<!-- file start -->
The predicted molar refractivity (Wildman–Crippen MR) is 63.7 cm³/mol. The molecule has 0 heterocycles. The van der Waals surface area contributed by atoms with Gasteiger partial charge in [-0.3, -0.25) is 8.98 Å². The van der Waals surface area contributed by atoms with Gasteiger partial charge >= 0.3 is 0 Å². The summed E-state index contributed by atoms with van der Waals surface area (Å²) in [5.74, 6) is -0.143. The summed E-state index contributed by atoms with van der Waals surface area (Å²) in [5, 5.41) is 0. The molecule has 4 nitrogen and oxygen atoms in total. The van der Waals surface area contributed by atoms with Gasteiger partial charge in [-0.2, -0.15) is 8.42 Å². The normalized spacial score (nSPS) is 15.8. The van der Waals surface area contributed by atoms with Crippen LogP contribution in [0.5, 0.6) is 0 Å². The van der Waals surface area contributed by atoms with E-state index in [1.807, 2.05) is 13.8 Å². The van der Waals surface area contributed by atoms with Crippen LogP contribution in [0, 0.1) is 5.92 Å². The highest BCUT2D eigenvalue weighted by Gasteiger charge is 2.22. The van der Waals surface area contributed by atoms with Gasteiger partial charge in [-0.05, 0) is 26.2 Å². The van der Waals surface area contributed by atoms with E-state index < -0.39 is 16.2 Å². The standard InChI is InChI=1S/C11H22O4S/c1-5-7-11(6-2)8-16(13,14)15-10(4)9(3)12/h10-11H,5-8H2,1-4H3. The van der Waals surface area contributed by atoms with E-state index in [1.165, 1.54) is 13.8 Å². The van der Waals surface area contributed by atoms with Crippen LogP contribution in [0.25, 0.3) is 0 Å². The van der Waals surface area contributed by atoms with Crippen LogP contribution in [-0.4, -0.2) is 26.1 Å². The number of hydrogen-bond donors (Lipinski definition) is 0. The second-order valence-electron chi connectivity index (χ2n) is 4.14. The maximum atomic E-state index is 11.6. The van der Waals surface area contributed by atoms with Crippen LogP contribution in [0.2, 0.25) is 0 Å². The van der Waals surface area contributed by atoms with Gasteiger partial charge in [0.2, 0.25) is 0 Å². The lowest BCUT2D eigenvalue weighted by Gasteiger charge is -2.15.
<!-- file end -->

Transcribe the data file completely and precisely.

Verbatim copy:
The predicted molar refractivity (Wildman–Crippen MR) is 63.7 cm³/mol. The molecule has 0 heterocycles. The van der Waals surface area contributed by atoms with Gasteiger partial charge in [-0.3, -0.25) is 8.98 Å². The van der Waals surface area contributed by atoms with Gasteiger partial charge >= 0.3 is 0 Å². The summed E-state index contributed by atoms with van der Waals surface area (Å²) in [5.74, 6) is -0.143. The summed E-state index contributed by atoms with van der Waals surface area (Å²) in [5, 5.41) is 0. The molecule has 4 nitrogen and oxygen atoms in total. The van der Waals surface area contributed by atoms with Gasteiger partial charge in [-0.2, -0.15) is 8.42 Å². The normalized spacial score (nSPS) is 15.8. The van der Waals surface area contributed by atoms with Crippen LogP contribution in [0.5, 0.6) is 0 Å². The van der Waals surface area contributed by atoms with E-state index in [1.807, 2.05) is 13.8 Å². The van der Waals surface area contributed by atoms with Crippen LogP contribution in [0, 0.1) is 5.92 Å². The highest BCUT2D eigenvalue weighted by Gasteiger charge is 2.22. The van der Waals surface area contributed by atoms with Gasteiger partial charge in [-0.05, 0) is 26.2 Å². The van der Waals surface area contributed by atoms with E-state index < -0.39 is 16.2 Å². The standard InChI is InChI=1S/C11H22O4S/c1-5-7-11(6-2)8-16(13,14)15-10(4)9(3)12/h10-11H,5-8H2,1-4H3. The van der Waals surface area contributed by atoms with E-state index in [1.165, 1.54) is 13.8 Å². The van der Waals surface area contributed by atoms with Crippen LogP contribution in [0.25, 0.3) is 0 Å². The van der Waals surface area contributed by atoms with Crippen LogP contribution in [-0.4, -0.2) is 26.1 Å². The number of hydrogen-bond donors (Lipinski definition) is 0. The second-order valence-electron chi connectivity index (χ2n) is 4.14. The maximum atomic E-state index is 11.6. The van der Waals surface area contributed by atoms with Crippen LogP contribution in [0.2, 0.25) is 0 Å². The van der Waals surface area contributed by atoms with Gasteiger partial charge in [0.2, 0.25) is 0 Å². The lowest BCUT2D eigenvalue weighted by Gasteiger charge is -2.15.